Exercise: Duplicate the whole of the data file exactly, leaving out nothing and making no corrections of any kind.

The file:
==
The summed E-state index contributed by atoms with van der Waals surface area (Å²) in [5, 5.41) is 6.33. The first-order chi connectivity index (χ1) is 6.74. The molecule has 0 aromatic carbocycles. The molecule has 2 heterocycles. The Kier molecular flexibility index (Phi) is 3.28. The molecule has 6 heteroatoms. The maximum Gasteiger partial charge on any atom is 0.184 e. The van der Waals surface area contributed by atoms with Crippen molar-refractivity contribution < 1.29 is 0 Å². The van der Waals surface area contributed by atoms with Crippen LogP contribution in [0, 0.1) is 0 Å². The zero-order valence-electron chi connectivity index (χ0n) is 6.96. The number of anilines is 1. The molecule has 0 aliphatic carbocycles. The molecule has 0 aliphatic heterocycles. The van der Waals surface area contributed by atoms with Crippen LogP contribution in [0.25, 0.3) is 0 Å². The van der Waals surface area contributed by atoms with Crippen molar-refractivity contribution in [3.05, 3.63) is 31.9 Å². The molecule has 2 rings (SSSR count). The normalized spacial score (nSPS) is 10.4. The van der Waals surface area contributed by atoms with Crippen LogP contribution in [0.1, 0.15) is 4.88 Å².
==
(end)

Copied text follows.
The summed E-state index contributed by atoms with van der Waals surface area (Å²) in [5, 5.41) is 6.33. The first-order chi connectivity index (χ1) is 6.74. The molecule has 0 aromatic carbocycles. The molecule has 2 heterocycles. The Kier molecular flexibility index (Phi) is 3.28. The molecule has 6 heteroatoms. The maximum Gasteiger partial charge on any atom is 0.184 e. The van der Waals surface area contributed by atoms with Crippen molar-refractivity contribution < 1.29 is 0 Å². The van der Waals surface area contributed by atoms with Crippen LogP contribution in [0, 0.1) is 0 Å². The zero-order valence-electron chi connectivity index (χ0n) is 6.96. The number of anilines is 1. The molecule has 0 aliphatic carbocycles. The molecule has 0 aliphatic heterocycles. The van der Waals surface area contributed by atoms with Crippen LogP contribution in [0.25, 0.3) is 0 Å². The van der Waals surface area contributed by atoms with Crippen molar-refractivity contribution in [3.05, 3.63) is 31.9 Å². The molecule has 2 rings (SSSR count). The normalized spacial score (nSPS) is 10.4. The van der Waals surface area contributed by atoms with Crippen LogP contribution in [0.1, 0.15) is 4.88 Å².